Something happened while I was studying in the seminary and training to be a priest. I came in contact with a different idea of life. An idea of life that contradicted the main teachings of religion—humanism.
Some of you may be wondering, what on earth is humanism? Humanism is a way of thinking and living that emphasizes the agency of human beings. Humanism stresses the fact that we, human beings, are capable of changing the world. That we have the power to make a difference in our lives, both individually and collectively, without recourse to some outside force.
It may interest you to know that the best humanist lessons I learned were not from reading philosophy books or from poring over humanist manifestos and declarations. No, not at all. The best humanist lesson I learned was from the life of my own parents.
My parents come from a poor family background in Mbaise, in southeastern Nigeria. They had limited opportunities. But my parents did not allow the circumstances of their bad upbringing to determine the ambition and dreams for themselves and for their children. My father worked part-time, trained as a teacher, and rose to become a headmaster at a local primary school. My mother dropped out of school quite early, because her mother, my grandmother, could not afford her education. As a parent, my mother worked very hard, combining farming, petty trading and taking care of my siblings and me.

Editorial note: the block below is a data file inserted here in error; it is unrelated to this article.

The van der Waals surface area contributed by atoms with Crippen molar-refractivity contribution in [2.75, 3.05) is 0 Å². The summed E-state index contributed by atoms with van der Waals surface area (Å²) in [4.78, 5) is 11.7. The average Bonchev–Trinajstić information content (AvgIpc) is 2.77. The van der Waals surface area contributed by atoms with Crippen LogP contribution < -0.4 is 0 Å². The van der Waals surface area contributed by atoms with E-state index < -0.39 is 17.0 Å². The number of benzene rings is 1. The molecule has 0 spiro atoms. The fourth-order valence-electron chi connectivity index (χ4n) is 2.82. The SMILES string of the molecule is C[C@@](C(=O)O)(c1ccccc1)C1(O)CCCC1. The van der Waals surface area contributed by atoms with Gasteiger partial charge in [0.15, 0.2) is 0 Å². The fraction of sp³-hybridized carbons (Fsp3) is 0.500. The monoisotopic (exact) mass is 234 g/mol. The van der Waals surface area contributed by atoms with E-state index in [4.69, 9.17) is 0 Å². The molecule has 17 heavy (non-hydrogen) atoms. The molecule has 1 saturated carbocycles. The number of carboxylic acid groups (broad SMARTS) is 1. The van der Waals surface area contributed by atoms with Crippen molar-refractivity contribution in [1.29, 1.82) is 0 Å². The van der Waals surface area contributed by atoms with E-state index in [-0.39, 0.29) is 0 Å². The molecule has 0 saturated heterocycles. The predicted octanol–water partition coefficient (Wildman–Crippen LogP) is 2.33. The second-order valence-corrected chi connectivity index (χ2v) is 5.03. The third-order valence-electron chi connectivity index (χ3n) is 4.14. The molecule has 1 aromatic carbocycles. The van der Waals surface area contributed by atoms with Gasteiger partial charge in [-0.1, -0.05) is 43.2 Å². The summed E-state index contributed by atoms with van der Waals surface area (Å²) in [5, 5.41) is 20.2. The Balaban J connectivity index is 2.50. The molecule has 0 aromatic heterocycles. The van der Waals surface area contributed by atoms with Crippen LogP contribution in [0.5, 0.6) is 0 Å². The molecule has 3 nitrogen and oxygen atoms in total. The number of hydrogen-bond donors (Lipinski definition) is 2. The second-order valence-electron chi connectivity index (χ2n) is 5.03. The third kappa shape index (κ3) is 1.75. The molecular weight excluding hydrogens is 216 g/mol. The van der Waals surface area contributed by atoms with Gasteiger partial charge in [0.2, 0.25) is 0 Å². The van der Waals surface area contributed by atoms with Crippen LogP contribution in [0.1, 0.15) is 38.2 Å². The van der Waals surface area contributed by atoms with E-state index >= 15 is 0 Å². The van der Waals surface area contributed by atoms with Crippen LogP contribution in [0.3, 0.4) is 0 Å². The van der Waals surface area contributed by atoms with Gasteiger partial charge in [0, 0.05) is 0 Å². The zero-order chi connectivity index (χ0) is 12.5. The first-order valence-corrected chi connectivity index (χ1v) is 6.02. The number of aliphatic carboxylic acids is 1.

By the time I was born—that was shortly after the Nigerian civil war—life was very difficult, a struggle day by day. My family was living in a hut. With the eye of a child, I can still see water dripping from the thatched roof of our house when it rained. My father reared goats to supplement the family income. And part of my duty after school hours or during vacation was to feed these goats. There was no electricity, no pipe with water. We trekked to fetch water from the nearby streams. That was an easy work in the wet season, but kilometers when it was hot and dry. Through hard work and perseverance, my parents were able to erect a block apartment and send my siblings and me to school. They made it possible for us to enjoy a standard of living which they never did and to attain educational levels which they only imagined when they were growing up. My parents' life, their story, is my best lesson in humanism.